While the Mid Term Elections may be dominating the news channels, this week a major vote passed that is set to transform how the country’s buildings are made. On Monday, US building officials voted to support the 2012 International Energy Conservation Code, which will require buildings in every state to be made 30% more energy-efficient. The IMT states that currently buildings account for 38% of all US emissions — these new building codes stand to significantly drive down that percentage.
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According to the Institute for Market Transformation (IMT), the new code will be targeted at current inefficiencies in the construction sector. Building officials also voted to eliminate the weaker Energy Chapter of the International Residential Code, instead replacing it with a single nationwide uniform energy code for residential and commercial buildings.
Although some states, like California, have had energy efficiency requirements in building codes for a long time, most states have little or no requirements for reducing energy use. The International Code, as it stood, did not require weather-tight walls, roofs, windows, or doors on homes. The codes have long been supported by the Obama administration and the Department of Energy, as well as the US Conference of Mayors, the National Association of State Energy Officials, and the broad-based Energy Efficient Codes Coalition.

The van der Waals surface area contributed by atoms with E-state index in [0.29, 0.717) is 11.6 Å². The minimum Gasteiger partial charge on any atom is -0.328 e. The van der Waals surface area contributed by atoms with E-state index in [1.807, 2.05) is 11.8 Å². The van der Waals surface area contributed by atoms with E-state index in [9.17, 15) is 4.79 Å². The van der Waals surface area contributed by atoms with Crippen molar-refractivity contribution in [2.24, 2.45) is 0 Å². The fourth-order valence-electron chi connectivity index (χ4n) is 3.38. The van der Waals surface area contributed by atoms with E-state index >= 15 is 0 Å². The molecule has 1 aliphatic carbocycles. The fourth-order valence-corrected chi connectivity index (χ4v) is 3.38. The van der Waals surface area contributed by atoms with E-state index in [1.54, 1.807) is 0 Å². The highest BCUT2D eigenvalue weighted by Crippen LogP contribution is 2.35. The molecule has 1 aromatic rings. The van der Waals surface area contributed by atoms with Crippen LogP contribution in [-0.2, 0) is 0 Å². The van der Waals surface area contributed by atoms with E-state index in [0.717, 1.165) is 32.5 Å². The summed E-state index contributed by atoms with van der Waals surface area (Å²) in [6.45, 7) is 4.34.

Lead photo © Wonderlane
Speaking about the agreement, Cliff Majersik, Executive Director of IMT said, “This is a big deal! Most new buildings are built to the code – no better and no worse. These changes to the model energy code will slash pollution from power plants and furnaces while saving Americans billions of dollars in energy bills.”
It will also save homeowners money. Caroline Keicher, Program Associate at IMT explains the everyday benefits, “The average homeowner spends more than $2,000 a year on energy bills, more than what they pay for home insurance or property taxes. These are not theoretical savings. This is real money in the pockets of homeowners and a critical step toward making home ownership more affordable.”
Via Clean Technica